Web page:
Battle of Giants: Dinosaurs is one of those few DS games that feels like it should be available as part of a Flash site to market a show on Animal Planet, yet it costs thirty (not even twenty) dollars. Clueless grandparents and extended relatives will look at this game and a few might think, “Boys love dinosaurs, don’t they?” Unfortunately, the child who receives this game as a gift will bemoan his fate. You get a boy this game, you may as well be getting him dinosaur underwear.
The single player adventure mode requires you to move a dinosaur around a map to collect fossils and eggs so that you can unlock other skins and upgrade your dinosaur. You get the fossils by visiting points around the map and the eggs mostly from fighting other dinosaurs. There are dinosaurs that do not drop eggs, and do not reward you for anything. There is a fossil on each level that has an enemy attached to it, such as a phone booth or a tractor. The only reason I can think of for putting modern objects as opponents in a dinosaur game that has only six dinosaur skins and three scenery skins is that the developers must have known what a joke Battle of Giants would be. Impressively, the door of the booth and the hood of the tractor had some smooth animation as they thwapped my triceratops across and upside the face (respectively). They were, of course, no match for the horns, which tore them to shreds. Okay, okay, it just made them unconscious whilst stars swirled in a clockwise halo.
The other modes are versus modes; “quick match”, where you can face another dinosaur in a best of 1-5 rounds, is basically a testing scenario. One interesting feature Battle of Giants boasts is “6-player action.” Wow! All six of you can get together and…have a tournament, where everyone plays each other in a one-on-one scenario.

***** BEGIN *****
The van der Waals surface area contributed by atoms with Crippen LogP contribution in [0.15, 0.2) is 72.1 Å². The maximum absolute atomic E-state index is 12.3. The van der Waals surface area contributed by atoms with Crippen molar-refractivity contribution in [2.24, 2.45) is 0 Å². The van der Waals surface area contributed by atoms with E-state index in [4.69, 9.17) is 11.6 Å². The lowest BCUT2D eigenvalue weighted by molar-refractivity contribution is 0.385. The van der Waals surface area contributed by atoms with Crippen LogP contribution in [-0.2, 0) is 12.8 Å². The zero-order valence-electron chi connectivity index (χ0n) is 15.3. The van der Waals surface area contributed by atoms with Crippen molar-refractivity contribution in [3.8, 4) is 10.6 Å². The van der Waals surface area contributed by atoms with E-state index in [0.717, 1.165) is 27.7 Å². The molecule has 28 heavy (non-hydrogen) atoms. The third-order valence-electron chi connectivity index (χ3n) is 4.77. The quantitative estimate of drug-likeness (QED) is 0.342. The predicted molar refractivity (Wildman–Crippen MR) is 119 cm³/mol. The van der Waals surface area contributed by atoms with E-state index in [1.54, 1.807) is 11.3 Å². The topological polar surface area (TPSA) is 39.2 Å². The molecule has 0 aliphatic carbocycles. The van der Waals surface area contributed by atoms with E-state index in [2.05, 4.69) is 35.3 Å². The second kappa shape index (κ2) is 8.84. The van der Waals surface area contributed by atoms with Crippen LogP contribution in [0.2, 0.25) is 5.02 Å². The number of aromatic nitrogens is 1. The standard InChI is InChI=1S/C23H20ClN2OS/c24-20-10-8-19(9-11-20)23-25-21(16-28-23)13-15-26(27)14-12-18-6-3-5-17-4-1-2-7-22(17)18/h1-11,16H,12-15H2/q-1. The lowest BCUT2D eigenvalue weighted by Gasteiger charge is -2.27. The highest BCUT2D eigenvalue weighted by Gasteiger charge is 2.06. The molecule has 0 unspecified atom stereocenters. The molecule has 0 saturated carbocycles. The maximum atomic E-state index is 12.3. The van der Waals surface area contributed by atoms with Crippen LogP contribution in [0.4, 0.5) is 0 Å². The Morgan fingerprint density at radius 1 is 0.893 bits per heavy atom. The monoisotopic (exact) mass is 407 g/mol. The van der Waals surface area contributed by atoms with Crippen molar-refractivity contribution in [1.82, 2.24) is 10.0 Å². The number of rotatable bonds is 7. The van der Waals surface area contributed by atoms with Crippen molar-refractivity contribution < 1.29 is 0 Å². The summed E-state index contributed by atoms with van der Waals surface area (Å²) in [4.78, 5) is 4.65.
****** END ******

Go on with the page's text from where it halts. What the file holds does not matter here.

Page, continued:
Battle of Giants features dinosaur fights that use rock-paper-scissors, rock-paper-scissors, and tracing an outline as the gameplay mechanics. Battles are influenced by dino stats and picking which moves the dinosaur will do for a moment, and then it’s a battle of skill as you trace the outline of part of a dinosaur. Difficulty is based on how many and which kinds of moves you use. The triceratops face is an easier one, but the dinosaur foot, complete with little U’s for toes, can be beastly. You then watch some somewhat impressive animations as you watch the dinosaurs fight like insects you threw in a jar.
So adventure mode is just for leveling up your dinosaur and versus mode is for throwing your dinosaur in a jar. Both involve stylus-tracing. There is a lot of leeway given so that it’s easy to beat the computer, but the tracing on some of the figures for the little children are difficult. Even on the easy ones, it’s impossible to get a 100%, and even if you were, I’m still persuaded that the fire-station alarm that sets off at the end of every trace as time runs out would not shut up.
It’s quite an achievement: it takes literally one minute of playing this game without reading anything about it to figure out what the entire game will play like. The attempts to keep it appealing and easy enough for kids in the midst of taking away their candy is noble, but Battle of Giants remains one-hundredth the game of any edition of Pokemon it imitates.
ESRB: E for dinosaurs hitting each other
Plays like: A really bad Pokemon-imitator with races to trace influencing the results of moves
Pros: Some highly professional animation and sound
Cons: Too many to list. Seriously, the game is a mini self-evident game-design doc on how not to imitate a game and sell it to kids